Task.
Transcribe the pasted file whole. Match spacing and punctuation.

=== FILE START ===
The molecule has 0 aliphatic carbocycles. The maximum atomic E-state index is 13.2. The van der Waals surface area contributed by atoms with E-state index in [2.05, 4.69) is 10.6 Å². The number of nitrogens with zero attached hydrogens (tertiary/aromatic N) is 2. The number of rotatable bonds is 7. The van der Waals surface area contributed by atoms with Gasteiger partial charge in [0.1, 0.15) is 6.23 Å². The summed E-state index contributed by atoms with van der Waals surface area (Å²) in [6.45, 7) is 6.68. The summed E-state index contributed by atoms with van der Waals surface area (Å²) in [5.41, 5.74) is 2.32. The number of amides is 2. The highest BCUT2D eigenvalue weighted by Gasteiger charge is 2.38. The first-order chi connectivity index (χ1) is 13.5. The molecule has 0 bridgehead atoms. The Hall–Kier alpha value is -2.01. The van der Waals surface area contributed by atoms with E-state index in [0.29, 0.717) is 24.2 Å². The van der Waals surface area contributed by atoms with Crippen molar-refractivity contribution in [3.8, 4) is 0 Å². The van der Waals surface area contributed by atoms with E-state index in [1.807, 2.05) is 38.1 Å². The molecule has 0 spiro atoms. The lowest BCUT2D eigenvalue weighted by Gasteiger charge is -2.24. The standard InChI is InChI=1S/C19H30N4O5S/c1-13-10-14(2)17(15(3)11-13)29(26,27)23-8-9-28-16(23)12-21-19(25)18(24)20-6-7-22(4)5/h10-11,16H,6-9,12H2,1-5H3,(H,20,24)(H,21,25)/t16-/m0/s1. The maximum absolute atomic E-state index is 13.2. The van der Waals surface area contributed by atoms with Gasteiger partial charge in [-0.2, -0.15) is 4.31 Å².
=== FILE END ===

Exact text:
The molecule has 0 aliphatic carbocycles. The maximum atomic E-state index is 13.2. The van der Waals surface area contributed by atoms with E-state index in [2.05, 4.69) is 10.6 Å². The number of nitrogens with zero attached hydrogens (tertiary/aromatic N) is 2. The number of rotatable bonds is 7. The van der Waals surface area contributed by atoms with Gasteiger partial charge in [0.1, 0.15) is 6.23 Å². The summed E-state index contributed by atoms with van der Waals surface area (Å²) in [6.45, 7) is 6.68. The summed E-state index contributed by atoms with van der Waals surface area (Å²) in [5.41, 5.74) is 2.32. The number of amides is 2. The highest BCUT2D eigenvalue weighted by Gasteiger charge is 2.38. The first-order chi connectivity index (χ1) is 13.5. The molecule has 0 bridgehead atoms. The Hall–Kier alpha value is -2.01. The van der Waals surface area contributed by atoms with E-state index in [0.29, 0.717) is 24.2 Å². The van der Waals surface area contributed by atoms with Crippen molar-refractivity contribution in [3.8, 4) is 0 Å². The van der Waals surface area contributed by atoms with E-state index in [1.807, 2.05) is 38.1 Å². The molecule has 0 spiro atoms. The lowest BCUT2D eigenvalue weighted by Gasteiger charge is -2.24. The standard InChI is InChI=1S/C19H30N4O5S/c1-13-10-14(2)17(15(3)11-13)29(26,27)23-8-9-28-16(23)12-21-19(25)18(24)20-6-7-22(4)5/h10-11,16H,6-9,12H2,1-5H3,(H,20,24)(H,21,25)/t16-/m0/s1. The maximum absolute atomic E-state index is 13.2. The van der Waals surface area contributed by atoms with Gasteiger partial charge in [-0.2, -0.15) is 4.31 Å².